Engineering company transfers PFI assets to pension scheme to plug deficit
UK - Engineering company Costain has agreed the transfer of £20m (€24m) worth of Private Finance Initiative (PFI) holdings to its pension fund, as well as launching a liability management exercise in an effort to reduce the legacy scheme's deficit.
At the end of June last year, the Costain Pension Fund (CPS) reported a deficit of £35.8m, with the PFI transfer expected to result in a profit of £10.2m this year for the scheme.
Additionally, the engineering group will approach scheme members regarding an Enhanced Transfer Value (ETV) and Pension Increase Exchange (PIE) exercise, arguing the process would offer members "greater choice and flexibility" regarding their benefits, as well as reducing both scheme liabilities and overall risk.
Costain's financial director Tony Bickerstaff told IPE that this year's transfer of PFI assets marked the second such agreement, with one having been completed in 2010.
"From a trustee point of view, these are assets that are long-term government-backed leases," he said.
"In terms of pension funds, generally PFIs are good assets to hold, with the cash flow matching the long-term liabilities of the scheme."
The two PFI assets transferred cover a Schools for The Future development in London, a Labour PFI scheme to regenerate UK school buildings scrapped by the current government when it came into power in 2010, as well as a second project in Bradford.
Bickerstaff said the initial transfer of assets occurred under the recovery plan agreed after the scheme's actuarial valuation in 2010.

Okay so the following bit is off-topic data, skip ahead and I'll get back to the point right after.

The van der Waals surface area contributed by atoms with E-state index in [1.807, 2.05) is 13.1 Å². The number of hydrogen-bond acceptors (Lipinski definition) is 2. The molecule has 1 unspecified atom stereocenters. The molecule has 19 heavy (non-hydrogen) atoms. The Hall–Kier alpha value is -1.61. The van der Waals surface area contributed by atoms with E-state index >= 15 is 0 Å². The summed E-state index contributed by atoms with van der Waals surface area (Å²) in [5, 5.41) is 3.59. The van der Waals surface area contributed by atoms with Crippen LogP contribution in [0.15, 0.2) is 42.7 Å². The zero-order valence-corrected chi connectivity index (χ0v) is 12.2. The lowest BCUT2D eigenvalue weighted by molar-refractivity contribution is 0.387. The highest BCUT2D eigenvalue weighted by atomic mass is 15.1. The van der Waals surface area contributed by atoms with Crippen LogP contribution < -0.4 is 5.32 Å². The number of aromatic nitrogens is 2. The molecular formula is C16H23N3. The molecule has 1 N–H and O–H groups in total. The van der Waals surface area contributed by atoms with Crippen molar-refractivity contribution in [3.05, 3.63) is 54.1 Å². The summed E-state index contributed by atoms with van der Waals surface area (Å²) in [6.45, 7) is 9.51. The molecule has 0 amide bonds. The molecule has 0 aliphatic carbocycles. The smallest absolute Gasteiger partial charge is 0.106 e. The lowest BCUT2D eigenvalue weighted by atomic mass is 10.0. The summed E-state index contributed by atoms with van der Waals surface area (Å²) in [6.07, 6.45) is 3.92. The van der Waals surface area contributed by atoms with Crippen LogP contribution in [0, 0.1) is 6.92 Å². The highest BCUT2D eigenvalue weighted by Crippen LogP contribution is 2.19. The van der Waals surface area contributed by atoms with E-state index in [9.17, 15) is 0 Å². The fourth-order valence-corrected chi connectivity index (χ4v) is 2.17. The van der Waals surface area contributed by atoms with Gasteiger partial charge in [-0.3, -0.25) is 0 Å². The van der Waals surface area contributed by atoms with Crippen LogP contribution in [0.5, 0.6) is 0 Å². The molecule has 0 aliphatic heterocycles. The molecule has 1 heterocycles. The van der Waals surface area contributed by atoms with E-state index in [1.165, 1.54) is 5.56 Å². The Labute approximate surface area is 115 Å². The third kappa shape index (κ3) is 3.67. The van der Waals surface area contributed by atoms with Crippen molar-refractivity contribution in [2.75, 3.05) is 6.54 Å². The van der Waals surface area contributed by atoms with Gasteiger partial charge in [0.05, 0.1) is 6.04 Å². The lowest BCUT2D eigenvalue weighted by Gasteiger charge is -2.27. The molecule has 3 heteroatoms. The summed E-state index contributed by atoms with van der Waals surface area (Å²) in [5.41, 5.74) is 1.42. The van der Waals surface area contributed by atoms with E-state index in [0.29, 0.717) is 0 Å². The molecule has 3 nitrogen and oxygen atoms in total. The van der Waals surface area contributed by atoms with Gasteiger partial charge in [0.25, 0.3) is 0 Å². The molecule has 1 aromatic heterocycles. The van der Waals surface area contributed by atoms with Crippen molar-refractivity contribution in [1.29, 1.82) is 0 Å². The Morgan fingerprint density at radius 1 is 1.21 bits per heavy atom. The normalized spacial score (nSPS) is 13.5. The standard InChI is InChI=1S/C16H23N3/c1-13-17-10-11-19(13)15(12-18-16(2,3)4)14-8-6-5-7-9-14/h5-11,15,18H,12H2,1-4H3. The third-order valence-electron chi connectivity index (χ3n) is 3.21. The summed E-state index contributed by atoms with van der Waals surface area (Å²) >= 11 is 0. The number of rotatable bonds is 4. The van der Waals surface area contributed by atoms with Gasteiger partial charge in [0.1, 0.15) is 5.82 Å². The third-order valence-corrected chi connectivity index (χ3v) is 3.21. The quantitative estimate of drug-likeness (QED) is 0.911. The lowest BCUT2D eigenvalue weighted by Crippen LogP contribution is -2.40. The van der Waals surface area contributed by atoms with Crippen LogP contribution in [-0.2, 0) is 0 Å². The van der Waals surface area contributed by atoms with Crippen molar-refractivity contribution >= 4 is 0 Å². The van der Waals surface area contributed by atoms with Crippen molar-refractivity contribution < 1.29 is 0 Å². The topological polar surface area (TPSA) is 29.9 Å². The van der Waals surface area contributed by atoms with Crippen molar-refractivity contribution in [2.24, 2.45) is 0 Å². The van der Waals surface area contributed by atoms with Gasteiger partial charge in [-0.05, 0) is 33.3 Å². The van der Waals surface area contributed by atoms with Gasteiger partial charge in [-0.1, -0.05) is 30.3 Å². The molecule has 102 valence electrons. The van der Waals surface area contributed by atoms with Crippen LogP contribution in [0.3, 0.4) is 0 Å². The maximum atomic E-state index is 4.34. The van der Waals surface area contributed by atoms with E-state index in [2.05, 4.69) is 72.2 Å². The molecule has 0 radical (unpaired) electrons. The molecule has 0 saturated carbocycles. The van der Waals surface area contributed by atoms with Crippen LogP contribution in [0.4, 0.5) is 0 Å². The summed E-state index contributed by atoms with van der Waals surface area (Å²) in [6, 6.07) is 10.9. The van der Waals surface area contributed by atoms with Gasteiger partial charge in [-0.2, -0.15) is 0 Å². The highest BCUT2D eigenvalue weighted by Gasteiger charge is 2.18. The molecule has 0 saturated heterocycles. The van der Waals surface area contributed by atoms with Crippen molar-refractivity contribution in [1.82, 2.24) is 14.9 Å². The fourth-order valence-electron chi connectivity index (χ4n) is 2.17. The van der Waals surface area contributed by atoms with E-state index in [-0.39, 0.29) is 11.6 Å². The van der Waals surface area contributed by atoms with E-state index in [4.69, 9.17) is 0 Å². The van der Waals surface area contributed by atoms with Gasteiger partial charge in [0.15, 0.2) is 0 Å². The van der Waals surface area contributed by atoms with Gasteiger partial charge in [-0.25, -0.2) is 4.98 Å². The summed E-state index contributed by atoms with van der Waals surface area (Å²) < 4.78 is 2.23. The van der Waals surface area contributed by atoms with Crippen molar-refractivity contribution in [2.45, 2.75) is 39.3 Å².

"The transfer of these assets are an enhancement on that plan," he said. "They are in addition to what we agreed."
He added that the company would re-examine the scheme's funding next year, upon completion of the next triennial valuation - with the current recovery plan lasting 10 years, the longest period granted by the Pensions Regulator.
The use of asset-backed contributions has recently come under scrutiny from the Treasury, with the UK government yesterday revising legislation to prevent "unintended, excess tax relief" as a result of their use.
Costain was hopeful that, in addition to the increased contributions, its ETV and PIE exercise would reduce liabilities by as much as £50m, with the outcome depending on how many members take up the offer before its conclusion in May next year.
It added that, combined, the three measures would lead to an estimated £16m reduction in the CPS deficit.
Both ETVs and PIEs have recently come under scrutiny from the Department for Work and Pensions, with commentators predicting that it would seek to legislate the market if the industry did not adhere to an imminent code of practice.
Pensions minister Steve Webb last year attacked the language used in literature surrounding PIEs, which allow a member to receive higher benefits in the short term in favour of signing away inflation-proofing, saying he would like a note included in all correspondence that he personally did not recommend the transfer.